Carbon Wasp are a tiny but top level carbon fiber fabricator from Leeds in Yorkshire in the UK, but their new Truffle frame is right up there with the best XC/trail mountain bikes in the world. I went over to see their setup, talk about carbon construction in general and get a first ride on their brand new, lightweight 120mm full-suspension bike. I came away seriously impressed with how stiff, sorted, feature-loaded and aggressively shaped the bike was too.
Design and geometry
Carbon Wasp are Adrian and Chris who’ve been building bikes and components from carbon fiber for over 15 years. First as a hobby making suck it and see ‘wet laid’ frames and parts for themselves, then through repairs of other bikes, contracted components and finally to their first frames for Olsen bicycles and others. The Truffle is the first Carbon Wasp branded production bike though and represents the peak of their experience and manufacturing process.
That involves using various types of top quality UK sourced pre impregnated carbon fiber sheet hand laid into CNC machined tooling block female molds with high pressure bladders to compress the composite lay-up while it’s baked into shape. In other words, pretty much exactly the same as most other manufacturers, but with each one made to order and then painted exactly how you want (single custom color is included in the price, full custom finishes are priced individually).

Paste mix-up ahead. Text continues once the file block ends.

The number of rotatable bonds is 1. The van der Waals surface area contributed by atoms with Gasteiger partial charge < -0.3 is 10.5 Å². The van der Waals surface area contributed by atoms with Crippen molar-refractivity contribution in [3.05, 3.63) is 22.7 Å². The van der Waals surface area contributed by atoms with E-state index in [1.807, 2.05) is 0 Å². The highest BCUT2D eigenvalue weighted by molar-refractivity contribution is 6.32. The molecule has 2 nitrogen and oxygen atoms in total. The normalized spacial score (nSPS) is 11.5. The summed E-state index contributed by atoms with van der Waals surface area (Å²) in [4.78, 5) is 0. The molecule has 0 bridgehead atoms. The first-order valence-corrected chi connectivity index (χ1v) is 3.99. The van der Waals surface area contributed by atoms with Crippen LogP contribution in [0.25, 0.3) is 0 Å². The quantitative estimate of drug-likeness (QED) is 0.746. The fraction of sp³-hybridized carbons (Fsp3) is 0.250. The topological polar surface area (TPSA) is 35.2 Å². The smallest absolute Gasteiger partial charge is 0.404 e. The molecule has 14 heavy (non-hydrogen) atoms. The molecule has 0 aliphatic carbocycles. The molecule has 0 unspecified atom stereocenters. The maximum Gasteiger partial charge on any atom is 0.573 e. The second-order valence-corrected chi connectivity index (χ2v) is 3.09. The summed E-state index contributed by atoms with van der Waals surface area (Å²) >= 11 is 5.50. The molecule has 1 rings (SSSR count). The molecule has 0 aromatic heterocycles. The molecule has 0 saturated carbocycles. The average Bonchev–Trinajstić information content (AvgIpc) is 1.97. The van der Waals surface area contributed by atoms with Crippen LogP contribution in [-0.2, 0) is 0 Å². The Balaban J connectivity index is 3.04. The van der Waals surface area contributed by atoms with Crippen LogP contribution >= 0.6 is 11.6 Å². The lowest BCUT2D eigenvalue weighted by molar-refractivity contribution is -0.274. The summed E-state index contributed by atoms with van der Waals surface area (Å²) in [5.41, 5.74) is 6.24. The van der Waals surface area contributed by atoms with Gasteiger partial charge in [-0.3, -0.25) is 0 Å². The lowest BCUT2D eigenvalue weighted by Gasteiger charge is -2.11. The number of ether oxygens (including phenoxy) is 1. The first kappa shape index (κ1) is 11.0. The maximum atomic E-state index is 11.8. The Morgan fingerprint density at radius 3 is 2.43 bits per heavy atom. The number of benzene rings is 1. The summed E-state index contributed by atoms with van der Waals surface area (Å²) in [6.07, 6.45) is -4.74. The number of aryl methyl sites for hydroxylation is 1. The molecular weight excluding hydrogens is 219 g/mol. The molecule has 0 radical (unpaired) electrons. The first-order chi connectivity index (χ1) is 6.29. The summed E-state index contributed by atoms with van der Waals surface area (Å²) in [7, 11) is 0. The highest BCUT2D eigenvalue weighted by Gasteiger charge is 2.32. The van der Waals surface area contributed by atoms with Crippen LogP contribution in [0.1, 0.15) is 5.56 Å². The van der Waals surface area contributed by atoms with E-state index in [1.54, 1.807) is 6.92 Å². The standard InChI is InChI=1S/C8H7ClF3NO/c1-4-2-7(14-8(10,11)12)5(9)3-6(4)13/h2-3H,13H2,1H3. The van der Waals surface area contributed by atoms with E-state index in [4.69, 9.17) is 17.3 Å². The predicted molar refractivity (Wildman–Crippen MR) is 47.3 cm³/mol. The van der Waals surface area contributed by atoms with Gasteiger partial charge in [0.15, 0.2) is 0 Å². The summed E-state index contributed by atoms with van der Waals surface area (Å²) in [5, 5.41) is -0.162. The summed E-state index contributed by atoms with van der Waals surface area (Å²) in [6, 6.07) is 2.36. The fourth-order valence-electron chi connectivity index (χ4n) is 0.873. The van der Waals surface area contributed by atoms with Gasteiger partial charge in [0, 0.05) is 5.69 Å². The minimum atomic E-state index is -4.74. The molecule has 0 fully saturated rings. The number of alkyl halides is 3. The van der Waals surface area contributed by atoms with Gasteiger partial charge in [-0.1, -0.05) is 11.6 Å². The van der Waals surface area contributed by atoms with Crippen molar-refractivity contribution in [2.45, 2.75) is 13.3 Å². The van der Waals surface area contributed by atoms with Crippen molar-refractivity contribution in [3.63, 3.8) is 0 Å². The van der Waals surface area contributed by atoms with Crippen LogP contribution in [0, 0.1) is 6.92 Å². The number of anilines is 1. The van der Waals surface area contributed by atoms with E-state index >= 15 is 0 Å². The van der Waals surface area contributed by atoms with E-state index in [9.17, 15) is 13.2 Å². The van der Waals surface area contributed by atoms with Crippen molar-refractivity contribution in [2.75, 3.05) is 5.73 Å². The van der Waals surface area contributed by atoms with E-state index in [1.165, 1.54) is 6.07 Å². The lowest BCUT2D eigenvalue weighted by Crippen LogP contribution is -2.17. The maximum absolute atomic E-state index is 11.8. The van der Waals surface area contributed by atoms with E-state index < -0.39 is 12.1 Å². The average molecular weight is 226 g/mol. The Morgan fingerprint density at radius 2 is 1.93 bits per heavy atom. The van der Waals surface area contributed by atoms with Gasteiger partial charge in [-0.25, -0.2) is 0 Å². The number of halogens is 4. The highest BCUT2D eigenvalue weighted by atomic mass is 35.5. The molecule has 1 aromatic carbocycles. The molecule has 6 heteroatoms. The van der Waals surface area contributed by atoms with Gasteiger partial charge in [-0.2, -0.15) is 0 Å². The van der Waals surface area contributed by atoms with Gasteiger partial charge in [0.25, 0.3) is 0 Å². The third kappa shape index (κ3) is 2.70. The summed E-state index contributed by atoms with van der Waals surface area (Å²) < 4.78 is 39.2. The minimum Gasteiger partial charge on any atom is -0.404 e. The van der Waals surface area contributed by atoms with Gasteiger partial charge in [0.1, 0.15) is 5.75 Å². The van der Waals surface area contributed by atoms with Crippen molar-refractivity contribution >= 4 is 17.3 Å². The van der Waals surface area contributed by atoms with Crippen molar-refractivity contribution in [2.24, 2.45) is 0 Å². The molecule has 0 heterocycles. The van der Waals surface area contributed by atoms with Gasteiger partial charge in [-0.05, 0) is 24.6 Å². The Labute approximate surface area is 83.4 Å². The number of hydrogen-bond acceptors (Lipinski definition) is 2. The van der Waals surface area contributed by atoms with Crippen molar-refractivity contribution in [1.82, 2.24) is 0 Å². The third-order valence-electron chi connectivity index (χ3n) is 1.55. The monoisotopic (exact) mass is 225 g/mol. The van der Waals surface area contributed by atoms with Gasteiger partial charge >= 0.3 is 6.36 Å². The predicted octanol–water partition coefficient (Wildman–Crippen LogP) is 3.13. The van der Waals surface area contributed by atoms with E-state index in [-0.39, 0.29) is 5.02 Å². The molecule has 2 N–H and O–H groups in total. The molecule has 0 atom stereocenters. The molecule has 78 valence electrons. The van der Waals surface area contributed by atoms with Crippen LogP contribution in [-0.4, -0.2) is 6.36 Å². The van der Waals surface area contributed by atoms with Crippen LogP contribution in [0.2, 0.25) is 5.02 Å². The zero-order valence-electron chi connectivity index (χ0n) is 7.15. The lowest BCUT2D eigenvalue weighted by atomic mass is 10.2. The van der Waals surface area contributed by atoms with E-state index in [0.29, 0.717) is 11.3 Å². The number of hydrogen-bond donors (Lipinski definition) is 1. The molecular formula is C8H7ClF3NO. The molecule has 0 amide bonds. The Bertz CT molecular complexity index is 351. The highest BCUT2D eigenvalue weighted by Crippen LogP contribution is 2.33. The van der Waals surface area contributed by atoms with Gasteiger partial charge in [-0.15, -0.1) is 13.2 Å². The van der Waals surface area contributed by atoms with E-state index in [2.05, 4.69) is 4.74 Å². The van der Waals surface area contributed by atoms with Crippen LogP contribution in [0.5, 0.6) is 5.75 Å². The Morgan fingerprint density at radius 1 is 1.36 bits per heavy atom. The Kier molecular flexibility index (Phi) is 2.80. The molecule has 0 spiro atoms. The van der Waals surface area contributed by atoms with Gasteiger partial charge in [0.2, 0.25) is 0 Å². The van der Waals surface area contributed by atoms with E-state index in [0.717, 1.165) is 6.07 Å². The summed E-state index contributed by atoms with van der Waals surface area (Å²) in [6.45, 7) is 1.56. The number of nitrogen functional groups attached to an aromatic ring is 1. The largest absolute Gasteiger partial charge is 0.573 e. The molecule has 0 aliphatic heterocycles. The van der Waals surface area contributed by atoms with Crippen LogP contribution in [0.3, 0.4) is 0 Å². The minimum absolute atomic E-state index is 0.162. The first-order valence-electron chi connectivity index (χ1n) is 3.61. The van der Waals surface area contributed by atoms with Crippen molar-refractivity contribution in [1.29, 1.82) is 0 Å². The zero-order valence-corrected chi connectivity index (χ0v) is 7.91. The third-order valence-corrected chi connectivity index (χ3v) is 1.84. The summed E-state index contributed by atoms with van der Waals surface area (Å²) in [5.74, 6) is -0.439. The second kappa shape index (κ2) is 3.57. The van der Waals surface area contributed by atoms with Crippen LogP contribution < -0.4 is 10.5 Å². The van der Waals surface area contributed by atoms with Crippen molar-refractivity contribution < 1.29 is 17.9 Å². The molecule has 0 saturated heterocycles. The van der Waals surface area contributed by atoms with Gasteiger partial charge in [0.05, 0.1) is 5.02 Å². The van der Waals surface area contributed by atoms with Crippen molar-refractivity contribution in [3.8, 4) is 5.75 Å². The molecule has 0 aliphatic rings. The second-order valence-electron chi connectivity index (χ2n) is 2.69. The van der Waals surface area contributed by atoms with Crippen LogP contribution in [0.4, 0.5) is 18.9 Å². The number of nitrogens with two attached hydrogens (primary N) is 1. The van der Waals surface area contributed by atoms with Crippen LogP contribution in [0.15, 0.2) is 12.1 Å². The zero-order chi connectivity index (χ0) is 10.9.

While the prototype I rode had some rough finished parts such as blunt edged lower shock mounts and a storage hatch latch that rubbed paint off the hatch itself, the rest of the finish is really neat. That includes smoothly blended tubes and flat to round and/or oval tube faces throughout. The rear end uses a flex-stay type design You also get ISCG mounts, premium quality bearings, SRAM Universal Derailleur Hanger, belly and chain stay armor, as well as the previously mentioned internal storage which is relatively shallow but with plenty of length for tools, tubes, food etc. The bike rear end has space for a 2.4in 29er tire, runs a 190 x 50mm Cane Creek Inline custom tuned shock as standard (frame without shock is £2400 rather than £2800) screw in BB, tubed internal routing, 30.9mm seat post and standard Boost 148 x 12mm rear end so there’s no weirdness to worry about when you’re building up your bike. Carbon Wasp give a claimed frame weight without shock of 2100g but they had no bare frames available to confirm that with. Given that the large I rode came in at 12.6kg with a top end spec that may be a slightly generous claim, as a Scott Spark I’m currently riding with comparable spec and a slightly lighter frame comes in significantly lighter overall.